Does an egg piercer help?
- c oliver Sep 27, 2008 11:41 AM
I've always used an egg piercer when fixing hard boiled eggs. Mine just "died" and I hate a lot of gadgets that serve only one purpose. Does an egg piercer really help? Does it help if the eggs are particularly fresh? Thoughts please?
I pierce the round end before cooking, very few (maybe 1-2 out of 100) crack, and those that crack have pre existing shell problems such as cracks or thinning. At home, I use a (game) dart, at the cabin I use a push pin or a needle.
But, I don't "hard boil" eggs, I use the "17 minute" method. Maybe the eggs don't crack because they are being boiled.
The eggs I hard cook are usually ~1 week from their "use by date" or old eggs vs. fresh eggs. Fresh eggs can be harder to peel, (whites stick), and fresh eggs look much better served "sunny side up".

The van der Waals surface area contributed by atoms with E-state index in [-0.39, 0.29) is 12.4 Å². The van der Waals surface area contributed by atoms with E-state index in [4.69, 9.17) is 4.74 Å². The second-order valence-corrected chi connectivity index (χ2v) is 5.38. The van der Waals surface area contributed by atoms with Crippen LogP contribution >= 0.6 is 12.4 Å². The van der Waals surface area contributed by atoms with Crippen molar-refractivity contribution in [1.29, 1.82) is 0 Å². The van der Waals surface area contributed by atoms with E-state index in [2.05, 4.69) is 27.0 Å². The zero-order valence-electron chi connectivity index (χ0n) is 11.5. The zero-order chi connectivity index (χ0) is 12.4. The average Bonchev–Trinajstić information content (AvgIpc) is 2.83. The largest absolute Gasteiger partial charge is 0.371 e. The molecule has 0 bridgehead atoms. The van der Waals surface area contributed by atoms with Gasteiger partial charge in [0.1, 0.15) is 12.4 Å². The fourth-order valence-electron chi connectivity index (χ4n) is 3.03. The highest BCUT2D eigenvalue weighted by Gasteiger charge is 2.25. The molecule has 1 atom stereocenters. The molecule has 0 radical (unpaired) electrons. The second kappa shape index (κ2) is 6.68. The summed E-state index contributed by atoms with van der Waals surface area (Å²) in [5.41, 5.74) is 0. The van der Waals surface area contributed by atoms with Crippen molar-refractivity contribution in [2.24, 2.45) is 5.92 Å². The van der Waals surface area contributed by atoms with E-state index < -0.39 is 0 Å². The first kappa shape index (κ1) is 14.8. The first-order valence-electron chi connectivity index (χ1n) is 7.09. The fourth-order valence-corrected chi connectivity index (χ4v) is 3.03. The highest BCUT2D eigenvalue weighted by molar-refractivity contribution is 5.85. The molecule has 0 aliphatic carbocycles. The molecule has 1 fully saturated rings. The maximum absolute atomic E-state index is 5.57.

I used a push pin for years because Jacques Pepin said to - and half the eggs cracked. Then I read somewhere else not to, and found that almost none crack. The American Egg Board says piercing promotes hairline cracks. In "Cookwise", Shirley O. Corriher says the eggs should be 7-10 days old, because older eggs are more alkaline, which makes peeling easier. Therefore, disregard advice to add vinegar to water for hard-cooked aggs. Salt, however, helps because it speeds the white's coagulation so as to seal any cracks.
Eggs at room temp are less prone to cracking, so if they are cold let them sit in hot tap water for 5 minutes first. Cookwise continues that with fresher eggs, piercing encourages cracking but with 28-day old eggs, prevents it. Cooling the egg quickly under cold water prevents the green layer and promotes easier peeling.